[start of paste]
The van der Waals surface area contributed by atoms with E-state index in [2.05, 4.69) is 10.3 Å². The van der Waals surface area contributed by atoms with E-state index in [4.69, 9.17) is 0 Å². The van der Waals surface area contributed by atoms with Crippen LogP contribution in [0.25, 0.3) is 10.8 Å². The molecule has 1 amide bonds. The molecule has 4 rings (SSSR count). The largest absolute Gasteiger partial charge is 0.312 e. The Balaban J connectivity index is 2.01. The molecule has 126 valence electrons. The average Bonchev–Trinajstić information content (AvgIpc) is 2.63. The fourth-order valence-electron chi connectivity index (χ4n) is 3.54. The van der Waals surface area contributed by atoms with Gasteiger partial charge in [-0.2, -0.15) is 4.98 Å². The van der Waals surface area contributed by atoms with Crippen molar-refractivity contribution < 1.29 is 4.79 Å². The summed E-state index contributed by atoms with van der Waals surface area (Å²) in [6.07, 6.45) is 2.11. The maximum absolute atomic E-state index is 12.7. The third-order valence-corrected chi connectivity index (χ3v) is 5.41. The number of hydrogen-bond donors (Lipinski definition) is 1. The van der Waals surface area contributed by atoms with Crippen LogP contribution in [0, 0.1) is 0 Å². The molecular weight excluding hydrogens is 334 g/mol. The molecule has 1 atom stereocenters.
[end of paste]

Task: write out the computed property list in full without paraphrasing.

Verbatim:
The van der Waals surface area contributed by atoms with E-state index in [2.05, 4.69) is 10.3 Å². The van der Waals surface area contributed by atoms with E-state index in [4.69, 9.17) is 0 Å². The van der Waals surface area contributed by atoms with Crippen LogP contribution in [0.25, 0.3) is 10.8 Å². The molecule has 1 amide bonds. The molecule has 4 rings (SSSR count). The largest absolute Gasteiger partial charge is 0.312 e. The Balaban J connectivity index is 2.01. The molecule has 126 valence electrons. The average Bonchev–Trinajstić information content (AvgIpc) is 2.63. The fourth-order valence-electron chi connectivity index (χ4n) is 3.54. The van der Waals surface area contributed by atoms with Gasteiger partial charge in [-0.2, -0.15) is 4.98 Å². The van der Waals surface area contributed by atoms with Crippen molar-refractivity contribution < 1.29 is 4.79 Å². The summed E-state index contributed by atoms with van der Waals surface area (Å²) in [6.07, 6.45) is 2.11. The maximum absolute atomic E-state index is 12.7. The third-order valence-corrected chi connectivity index (χ3v) is 5.41. The number of hydrogen-bond donors (Lipinski definition) is 1. The van der Waals surface area contributed by atoms with Crippen LogP contribution in [0, 0.1) is 0 Å². The molecular weight excluding hydrogens is 334 g/mol. The molecule has 1 atom stereocenters.